Very good insight from both of you. Now if I may, as a black Deltan who still has hope, I’d like to add my two cents. There seems to be a tradition in the Delta (and the whole country for that matter) where black people, unable to come up with a strong enough argument against a white protagonist, almost out of desperation calls the white person a racist.
This, of course, implies an unwritten assumption that black people are not capable of being racist and that all criticism of black people by white people is based on racism.Well, I think it is time to debunk that myth. Black people can be as racist, or even more racist, than some of the worst white racists.
I sincerely believe that black people use the race card when they are unable to come up with convincing arguments against white people. This is not to say that sometimes the criticism by white people of black people is not based on racism, but this is not always the case.
I believe that, by calling somebody a racist, it probably says more about you than about the other person.In any case, how in heaven’s name are we going to be able to have decent debates here if all white people are going to be scared to criticize black people? No one likes to be called a racist, and it is inevitable in the Delta for whites who criticize blacks to be tarnished with that label.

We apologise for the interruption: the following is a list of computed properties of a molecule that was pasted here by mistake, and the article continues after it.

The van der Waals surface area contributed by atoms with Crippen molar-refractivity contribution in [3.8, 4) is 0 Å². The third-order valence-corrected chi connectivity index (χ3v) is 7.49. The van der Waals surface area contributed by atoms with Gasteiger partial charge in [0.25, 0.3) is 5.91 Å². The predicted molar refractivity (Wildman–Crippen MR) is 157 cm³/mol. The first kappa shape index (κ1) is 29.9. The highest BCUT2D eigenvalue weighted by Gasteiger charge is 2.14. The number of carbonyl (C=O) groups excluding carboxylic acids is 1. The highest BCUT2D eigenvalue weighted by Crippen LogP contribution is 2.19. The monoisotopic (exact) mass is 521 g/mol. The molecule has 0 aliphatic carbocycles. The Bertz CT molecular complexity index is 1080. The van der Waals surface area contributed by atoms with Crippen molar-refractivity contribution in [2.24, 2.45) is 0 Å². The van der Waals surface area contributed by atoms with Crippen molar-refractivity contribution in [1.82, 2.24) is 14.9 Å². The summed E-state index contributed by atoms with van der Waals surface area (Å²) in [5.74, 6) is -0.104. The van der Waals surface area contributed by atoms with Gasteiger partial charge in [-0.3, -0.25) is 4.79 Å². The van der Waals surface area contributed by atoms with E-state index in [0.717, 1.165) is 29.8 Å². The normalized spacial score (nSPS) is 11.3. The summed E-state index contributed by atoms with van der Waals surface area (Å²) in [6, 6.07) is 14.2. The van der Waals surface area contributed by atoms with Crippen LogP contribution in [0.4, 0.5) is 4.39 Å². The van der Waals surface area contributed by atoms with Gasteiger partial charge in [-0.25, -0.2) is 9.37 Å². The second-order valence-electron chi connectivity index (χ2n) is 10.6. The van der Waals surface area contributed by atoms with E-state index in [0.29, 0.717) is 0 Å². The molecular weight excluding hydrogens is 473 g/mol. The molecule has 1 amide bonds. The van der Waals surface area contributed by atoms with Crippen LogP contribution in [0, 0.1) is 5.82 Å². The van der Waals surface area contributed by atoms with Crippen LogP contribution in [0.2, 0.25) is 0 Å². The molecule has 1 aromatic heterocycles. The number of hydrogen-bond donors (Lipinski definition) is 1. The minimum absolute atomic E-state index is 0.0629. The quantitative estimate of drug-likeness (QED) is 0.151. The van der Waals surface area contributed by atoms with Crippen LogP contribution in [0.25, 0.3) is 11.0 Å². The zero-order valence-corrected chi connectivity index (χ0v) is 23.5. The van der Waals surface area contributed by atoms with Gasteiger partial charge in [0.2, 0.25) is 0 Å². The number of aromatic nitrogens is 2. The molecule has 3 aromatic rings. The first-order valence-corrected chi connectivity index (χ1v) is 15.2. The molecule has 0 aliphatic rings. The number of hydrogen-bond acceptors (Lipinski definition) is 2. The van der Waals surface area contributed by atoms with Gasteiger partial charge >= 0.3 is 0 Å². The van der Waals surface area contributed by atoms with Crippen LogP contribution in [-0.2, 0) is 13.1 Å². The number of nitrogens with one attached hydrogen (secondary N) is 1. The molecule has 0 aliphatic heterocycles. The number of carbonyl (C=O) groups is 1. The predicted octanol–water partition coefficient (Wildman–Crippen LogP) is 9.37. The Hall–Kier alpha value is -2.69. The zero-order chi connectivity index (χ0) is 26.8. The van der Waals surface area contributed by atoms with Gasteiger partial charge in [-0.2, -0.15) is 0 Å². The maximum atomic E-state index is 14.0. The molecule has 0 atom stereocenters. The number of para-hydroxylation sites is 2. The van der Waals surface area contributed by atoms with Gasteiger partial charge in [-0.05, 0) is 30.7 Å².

I try to deal with this issue by confessing that I am a racist. Once I have done this, I believe that it levels the playing ground for us to have a conversation about race and racism. And it is important for us to have this conversation. I believe that in our haste to become a “rainbow nation”, we did not deal with the issues that caused us so much pain in the past, and racism is one of those.
Unless we deal with the issues of race and racism, unless we talk about them, they will always come back to haunt us.
Now let’s say this together: I am a racist. You are a racist. Let’s talk.
And what better time to do it than now, before it gets worse for us here and more of the good ones that could lead in the future leave us.
The author makes a good point. To some degree, we are all racists. "Racism" being defined as a dislike of a group or groups of people based solely on their ethnicity. Here in the Delta, we generally label racism as black vs. white. In the mid-west, both blacks and whites are accused of racism toward Hispanic people.
Racism is simply another word for hatred and it only displays one's ignorance. It is easy to blame all of Greenville's woes on one race or the other; however, the real battle is not black vs. white, but educated vs. ignorant. The educated of both races are fleeing Greenville, leaving us with only those of an "entitlement" mentality.
The best thing that Mayor Hudson has done for Greenville is prove that neither the sex nor the race of a mayor matters at the end of the day. Greenville's decline started decades ago under mostly white leadership and has steadily progressed.
Perhaps now that both races have failed to produce the "magic strategy" to save Greenville; it might be a good time to join hands and work together.